Plastic pollution underwater

Turkish world record-holder free-diver and divers of the Underwater Federation Sahika Encumen dives amid plastic waste in Ortakoy coastline to observe the life and pollution of Bosphorus in Istanbul, Turkey on June 27, 2020. Sahika Encumen, announced as aLife Below Water Advocatea by United Nations Development Program (UNDP) Turkey, this time dives in to raise awareness on plastic pollution. (Photo: Sebnem Coskun/Anadolu Agency via Getty Images)

We Need a Global Treaty More Powerful Than the Plastics Industry

For a treaty to result in meaningful change, the voices of impacted communities, waste pickers, and populations displaced by plastic pollution have to be heard.

In March, there was a collective cheer when United Nations member states adopted a historic resolution to end plastic pollution during the UN Environment Assembly in Nairobi. Governments agreed to start work on a global, legally binding agreement that addresses the full lifecycle of plastic and that will come into effect in 2024. The decision has been called ambitious, revolutionary, and historic.

The resolution established an Intergovernmental Negotiating Committee to put together the text of the agreement. Its first meeting will begin on November 28 in Uruguay.

Thinking of the upcoming negotiations for the plastics treaty has me swinging between high hopes and anxiety. I can see how the plastics treaty can finally end the age of throwaway plastic. The world has an opportunity to forge an ambitious global plastics treaty - a solution that can match the scale of this global crisis.

On the other hand, I have seen how the most promising policies can go awry when the interests of big businesses are threatened. Corporations pour millions into blocking, delaying, and undermining legislative efforts and global agreements. At the same time, big brands, such as Coca-Cola, PepsiCo, Unilever, and Nestle, make pledges to cut plastic use but consistently fall short of fulfilling their public commitments.

Around the world, plastic regulations have been enacted, yet much more needs to be done. Front-line communities are still grappling with plastic pollution in all its forms. The Global South bears the biggest social and environmental costs of sachet production, waste trade, and waste burning.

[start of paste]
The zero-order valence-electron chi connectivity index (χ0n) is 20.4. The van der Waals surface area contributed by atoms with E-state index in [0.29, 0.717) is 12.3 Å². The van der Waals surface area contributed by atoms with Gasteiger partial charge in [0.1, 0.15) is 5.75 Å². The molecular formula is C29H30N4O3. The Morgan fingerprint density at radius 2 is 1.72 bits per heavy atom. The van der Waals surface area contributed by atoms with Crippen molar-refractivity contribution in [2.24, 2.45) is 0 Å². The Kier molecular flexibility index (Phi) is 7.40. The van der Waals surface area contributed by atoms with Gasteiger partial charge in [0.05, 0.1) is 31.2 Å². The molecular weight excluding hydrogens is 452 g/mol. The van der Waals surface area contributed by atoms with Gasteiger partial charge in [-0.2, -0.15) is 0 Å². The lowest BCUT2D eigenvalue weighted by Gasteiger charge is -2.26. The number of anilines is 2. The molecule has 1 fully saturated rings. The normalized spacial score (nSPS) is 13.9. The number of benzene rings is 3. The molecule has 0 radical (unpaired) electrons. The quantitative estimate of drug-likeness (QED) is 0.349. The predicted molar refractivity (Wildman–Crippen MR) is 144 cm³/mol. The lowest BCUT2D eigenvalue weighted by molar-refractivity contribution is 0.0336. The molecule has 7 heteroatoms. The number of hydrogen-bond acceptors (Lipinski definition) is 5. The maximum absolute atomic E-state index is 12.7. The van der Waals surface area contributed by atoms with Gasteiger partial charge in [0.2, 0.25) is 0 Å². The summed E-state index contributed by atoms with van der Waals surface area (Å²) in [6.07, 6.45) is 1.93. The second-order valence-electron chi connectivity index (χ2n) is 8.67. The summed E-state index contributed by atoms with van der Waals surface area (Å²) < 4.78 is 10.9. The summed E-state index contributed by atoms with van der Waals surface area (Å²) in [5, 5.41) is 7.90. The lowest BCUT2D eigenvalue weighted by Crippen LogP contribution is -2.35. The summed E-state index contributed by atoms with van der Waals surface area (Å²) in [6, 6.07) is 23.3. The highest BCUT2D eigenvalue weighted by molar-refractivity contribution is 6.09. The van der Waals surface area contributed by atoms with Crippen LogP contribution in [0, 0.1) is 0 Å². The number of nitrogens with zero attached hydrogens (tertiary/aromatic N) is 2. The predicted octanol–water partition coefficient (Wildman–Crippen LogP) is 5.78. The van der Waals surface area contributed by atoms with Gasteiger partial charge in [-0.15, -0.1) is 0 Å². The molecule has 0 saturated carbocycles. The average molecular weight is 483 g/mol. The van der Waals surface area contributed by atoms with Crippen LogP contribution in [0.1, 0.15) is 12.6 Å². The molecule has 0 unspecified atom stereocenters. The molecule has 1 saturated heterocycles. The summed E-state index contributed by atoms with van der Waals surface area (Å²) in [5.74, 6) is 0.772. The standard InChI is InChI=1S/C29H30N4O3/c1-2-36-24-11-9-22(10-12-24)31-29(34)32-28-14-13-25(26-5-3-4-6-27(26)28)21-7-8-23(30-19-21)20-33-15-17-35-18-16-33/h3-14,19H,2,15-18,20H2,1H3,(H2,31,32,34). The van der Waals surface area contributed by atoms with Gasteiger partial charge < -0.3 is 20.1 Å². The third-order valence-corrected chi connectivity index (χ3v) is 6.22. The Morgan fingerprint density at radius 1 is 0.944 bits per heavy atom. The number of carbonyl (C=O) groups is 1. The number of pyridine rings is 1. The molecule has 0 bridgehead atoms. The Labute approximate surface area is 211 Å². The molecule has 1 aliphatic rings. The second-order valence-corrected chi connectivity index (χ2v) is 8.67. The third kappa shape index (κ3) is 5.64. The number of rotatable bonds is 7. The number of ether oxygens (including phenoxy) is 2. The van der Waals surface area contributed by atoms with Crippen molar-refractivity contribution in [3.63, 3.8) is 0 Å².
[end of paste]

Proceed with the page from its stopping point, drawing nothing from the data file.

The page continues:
In the Philippines - one of the biggest recipients of plastic waste from all over the world - our communities disproportionately bear the brunt of environmental degradation caused by pollution with plastics. We are at risk because plastic production remains unchecked, and companies, in league with big oil, continue to burden us with their disposable packaging that harms our health and the climate just so they can maximise their profits.

This is why it is essential that the Global Plastics Treaty immediately limit and reduce total plastic production and use. Cutting the amount of plastic that companies make and use is in line with the goal of keeping global warming below 1.5 degrees Celsius, as 99 percent of plastics are made from fossil fuels. Ending the corporate addiction to single-use plastic is a vital step towards addressing climate change and protecting communities.

The Global Plastics Treaty we need must stop excessive plastic production, must keep oil and gas in the ground, and must mainstream refill and reuse systems.

We must ensure not only justice but a just transition for affected groups and the most vulnerable stakeholders, such as fenceline communities in "sacrifice zones" near plastic production facilities, fisherfolk and workers across the plastics supply chain.

For this treaty to result in meaningful change, the voices of impacted communities, waste pickers, and populations displaced by plastic pollution have to be heard. Their experiences and knowledge are valuable to ensure that we leave no one behind. More importantly, their authentic and empowered participation in this process is necessary for environmental and climate justice.

Achieving all these will be challenging, but solving the plastic pollution crisis is truly doable and key to tackling climate change. The reuse revolution is thriving with scalable solutions from around the world - from reusable cups at convenience stores and refilling systems in community shops, to the comeback of returnable glass bottles in the beverage secto.

Policies like plastic bans and upstream-focused extended producer responsibility measures are paving the way for systemic change at local and national levels. These are what I call pockets of hope and change.

During the treaty negotiations, we must make speak louder than big brands, big oil and the politicians who pander to them. We must ensure that the treaty puts people's interests, environmental justice, and our climate at its core. The Global Plastics Treaty has the potential to be one of the most significant environmental agreements in history - and we need to make sure that it does not fall short of its promise.

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